Can you challenge a Will if you are a direct decendent and were not mentioned in it?

UPDATED: Sep 30, 2022

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Can you challenge a Will if you are a direct decendent and were not mentioned in it?

And if so, would I qualify as a direct decendent to my grandfather if my father is already deceased?

Asked on February 11, 2016 under Estate Planning, West Virginia


M.D., Member, California and New York Bar / FreeAdvice Contributing Attorney

Answered 6 years ago | Contributor

There is no legal requirement that a child, or in this case a grandchild, be listed as a beneficiary in a parent's/grandparent's Will. In other words, there is no automatic right of inheritance for a descendant. If you feel that you want to challenge this Will you will need to do so on other grounds. For example, if you feel that the testator (i.e. your granfather) was not of sound mind when his Will was signed, was unduly influenced by a beneficary of the Will, etc. You can consult directly with a probate attorney. After hearing all of the details of your situation, they can best advise you further.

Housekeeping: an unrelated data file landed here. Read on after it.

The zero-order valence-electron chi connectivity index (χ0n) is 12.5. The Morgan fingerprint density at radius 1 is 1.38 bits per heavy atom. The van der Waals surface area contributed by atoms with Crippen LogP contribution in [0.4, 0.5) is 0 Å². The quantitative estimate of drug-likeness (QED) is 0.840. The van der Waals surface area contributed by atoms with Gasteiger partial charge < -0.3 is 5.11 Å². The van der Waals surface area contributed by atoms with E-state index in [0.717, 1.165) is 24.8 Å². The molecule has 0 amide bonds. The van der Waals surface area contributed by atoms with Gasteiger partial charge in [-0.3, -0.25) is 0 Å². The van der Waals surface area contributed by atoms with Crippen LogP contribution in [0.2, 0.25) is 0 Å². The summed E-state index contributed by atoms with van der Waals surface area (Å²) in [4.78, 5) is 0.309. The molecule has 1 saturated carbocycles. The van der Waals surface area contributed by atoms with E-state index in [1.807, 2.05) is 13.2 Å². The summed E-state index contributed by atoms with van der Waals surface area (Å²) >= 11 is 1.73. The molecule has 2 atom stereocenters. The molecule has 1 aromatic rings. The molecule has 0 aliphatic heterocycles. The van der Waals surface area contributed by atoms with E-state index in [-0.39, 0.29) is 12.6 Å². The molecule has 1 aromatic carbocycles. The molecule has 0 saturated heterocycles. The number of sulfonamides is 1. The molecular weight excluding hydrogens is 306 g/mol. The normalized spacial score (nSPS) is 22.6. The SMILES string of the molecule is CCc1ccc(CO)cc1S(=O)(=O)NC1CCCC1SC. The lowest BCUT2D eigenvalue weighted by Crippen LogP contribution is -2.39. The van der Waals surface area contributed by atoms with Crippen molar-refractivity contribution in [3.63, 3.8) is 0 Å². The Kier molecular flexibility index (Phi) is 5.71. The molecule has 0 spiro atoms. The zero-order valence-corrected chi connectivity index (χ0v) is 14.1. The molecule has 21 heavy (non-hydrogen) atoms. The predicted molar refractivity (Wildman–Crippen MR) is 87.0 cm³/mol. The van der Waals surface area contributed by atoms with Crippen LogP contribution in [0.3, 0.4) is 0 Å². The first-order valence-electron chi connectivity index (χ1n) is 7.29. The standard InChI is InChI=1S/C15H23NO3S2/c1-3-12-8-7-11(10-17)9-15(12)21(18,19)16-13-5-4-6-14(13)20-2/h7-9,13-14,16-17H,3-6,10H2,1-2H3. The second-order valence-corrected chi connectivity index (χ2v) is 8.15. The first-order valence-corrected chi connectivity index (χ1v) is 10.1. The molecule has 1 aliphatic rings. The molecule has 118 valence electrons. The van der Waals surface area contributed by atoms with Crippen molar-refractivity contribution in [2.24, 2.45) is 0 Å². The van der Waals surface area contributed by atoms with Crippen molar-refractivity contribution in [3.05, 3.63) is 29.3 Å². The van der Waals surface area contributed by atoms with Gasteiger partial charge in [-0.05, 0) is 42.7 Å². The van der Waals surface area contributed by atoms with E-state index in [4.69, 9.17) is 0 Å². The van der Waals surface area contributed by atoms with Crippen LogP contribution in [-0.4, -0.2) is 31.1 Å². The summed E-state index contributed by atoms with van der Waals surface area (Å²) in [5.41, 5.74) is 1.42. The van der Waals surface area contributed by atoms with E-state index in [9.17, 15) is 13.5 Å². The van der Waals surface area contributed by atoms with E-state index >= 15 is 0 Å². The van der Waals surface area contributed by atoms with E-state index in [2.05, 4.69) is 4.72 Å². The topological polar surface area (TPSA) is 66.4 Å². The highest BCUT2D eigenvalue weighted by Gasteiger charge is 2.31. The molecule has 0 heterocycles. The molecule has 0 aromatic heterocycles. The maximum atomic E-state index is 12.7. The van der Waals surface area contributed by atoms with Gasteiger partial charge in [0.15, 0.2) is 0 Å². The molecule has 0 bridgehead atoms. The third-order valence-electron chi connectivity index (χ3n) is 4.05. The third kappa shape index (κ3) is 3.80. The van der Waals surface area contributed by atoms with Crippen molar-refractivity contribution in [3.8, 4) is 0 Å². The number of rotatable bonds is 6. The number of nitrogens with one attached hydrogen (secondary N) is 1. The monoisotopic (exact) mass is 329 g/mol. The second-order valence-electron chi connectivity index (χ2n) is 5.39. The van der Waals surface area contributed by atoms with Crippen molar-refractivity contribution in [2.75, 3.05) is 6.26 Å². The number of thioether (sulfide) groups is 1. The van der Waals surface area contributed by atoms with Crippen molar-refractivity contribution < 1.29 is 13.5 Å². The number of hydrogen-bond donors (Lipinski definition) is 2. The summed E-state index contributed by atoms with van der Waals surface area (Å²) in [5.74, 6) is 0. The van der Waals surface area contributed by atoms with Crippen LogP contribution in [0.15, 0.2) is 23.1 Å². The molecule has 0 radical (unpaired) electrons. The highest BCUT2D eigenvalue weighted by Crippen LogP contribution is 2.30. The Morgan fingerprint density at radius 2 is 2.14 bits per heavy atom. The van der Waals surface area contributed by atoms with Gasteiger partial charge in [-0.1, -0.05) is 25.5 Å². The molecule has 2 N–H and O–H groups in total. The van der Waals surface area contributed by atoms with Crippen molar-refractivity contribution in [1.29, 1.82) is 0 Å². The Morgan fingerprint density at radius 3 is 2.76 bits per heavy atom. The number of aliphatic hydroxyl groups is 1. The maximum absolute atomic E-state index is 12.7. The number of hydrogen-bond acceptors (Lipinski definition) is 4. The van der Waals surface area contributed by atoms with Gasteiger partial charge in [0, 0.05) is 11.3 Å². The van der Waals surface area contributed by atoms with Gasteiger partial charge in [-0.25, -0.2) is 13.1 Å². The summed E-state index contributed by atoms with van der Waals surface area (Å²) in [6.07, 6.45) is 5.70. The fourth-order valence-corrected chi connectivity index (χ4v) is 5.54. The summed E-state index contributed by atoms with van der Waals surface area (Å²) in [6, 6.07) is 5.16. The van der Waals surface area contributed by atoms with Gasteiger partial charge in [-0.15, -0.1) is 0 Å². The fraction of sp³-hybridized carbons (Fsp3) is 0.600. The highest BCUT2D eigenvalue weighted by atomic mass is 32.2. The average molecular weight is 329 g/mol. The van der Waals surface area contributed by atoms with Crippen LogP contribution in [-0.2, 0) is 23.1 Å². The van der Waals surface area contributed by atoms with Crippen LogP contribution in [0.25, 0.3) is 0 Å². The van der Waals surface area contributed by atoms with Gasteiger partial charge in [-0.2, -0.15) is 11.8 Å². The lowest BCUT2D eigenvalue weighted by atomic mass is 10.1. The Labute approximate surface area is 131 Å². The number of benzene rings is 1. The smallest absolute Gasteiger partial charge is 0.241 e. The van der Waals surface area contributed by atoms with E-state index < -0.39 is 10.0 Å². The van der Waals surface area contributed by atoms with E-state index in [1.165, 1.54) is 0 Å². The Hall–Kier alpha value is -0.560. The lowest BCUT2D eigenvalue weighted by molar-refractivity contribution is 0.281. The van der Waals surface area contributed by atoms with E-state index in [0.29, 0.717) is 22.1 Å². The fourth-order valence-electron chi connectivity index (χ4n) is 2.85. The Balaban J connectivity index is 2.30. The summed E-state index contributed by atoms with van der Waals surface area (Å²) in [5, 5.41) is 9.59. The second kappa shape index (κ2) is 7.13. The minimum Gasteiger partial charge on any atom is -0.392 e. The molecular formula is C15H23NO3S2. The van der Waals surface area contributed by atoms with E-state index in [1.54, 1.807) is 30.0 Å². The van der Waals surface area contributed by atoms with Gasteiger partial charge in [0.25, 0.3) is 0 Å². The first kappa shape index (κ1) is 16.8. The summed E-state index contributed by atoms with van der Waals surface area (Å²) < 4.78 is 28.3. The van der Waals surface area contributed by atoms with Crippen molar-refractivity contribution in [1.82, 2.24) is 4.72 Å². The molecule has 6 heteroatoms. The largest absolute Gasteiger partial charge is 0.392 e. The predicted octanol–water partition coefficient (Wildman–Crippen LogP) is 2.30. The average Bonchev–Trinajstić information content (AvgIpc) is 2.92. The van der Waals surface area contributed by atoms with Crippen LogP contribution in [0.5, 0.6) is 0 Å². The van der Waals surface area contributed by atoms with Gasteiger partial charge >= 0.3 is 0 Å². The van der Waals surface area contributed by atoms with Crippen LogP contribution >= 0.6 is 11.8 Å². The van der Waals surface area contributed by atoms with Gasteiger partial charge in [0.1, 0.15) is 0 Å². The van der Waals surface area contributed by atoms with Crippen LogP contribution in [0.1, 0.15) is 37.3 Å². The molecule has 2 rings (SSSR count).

IMPORTANT NOTICE: The Answer(s) provided above are for general information only. The attorney providing the answer was not serving as the attorney for the person submitting the question or in any attorney-client relationship with such person. Laws may vary from state to state, and sometimes change. Tiny variations in the facts, or a fact not set forth in a question, often can change a legal outcome or an attorney's conclusion. Although has verified the attorney was admitted to practice law in at least one jurisdiction, he or she may not be authorized to practice law in the jurisdiction referred to in the question, nor is he or she necessarily experienced in the area of the law involved. Unlike the information in the Answer(s) above, upon which you should NOT rely, for personal advice you can rely upon we suggest you retain an attorney to represent you.

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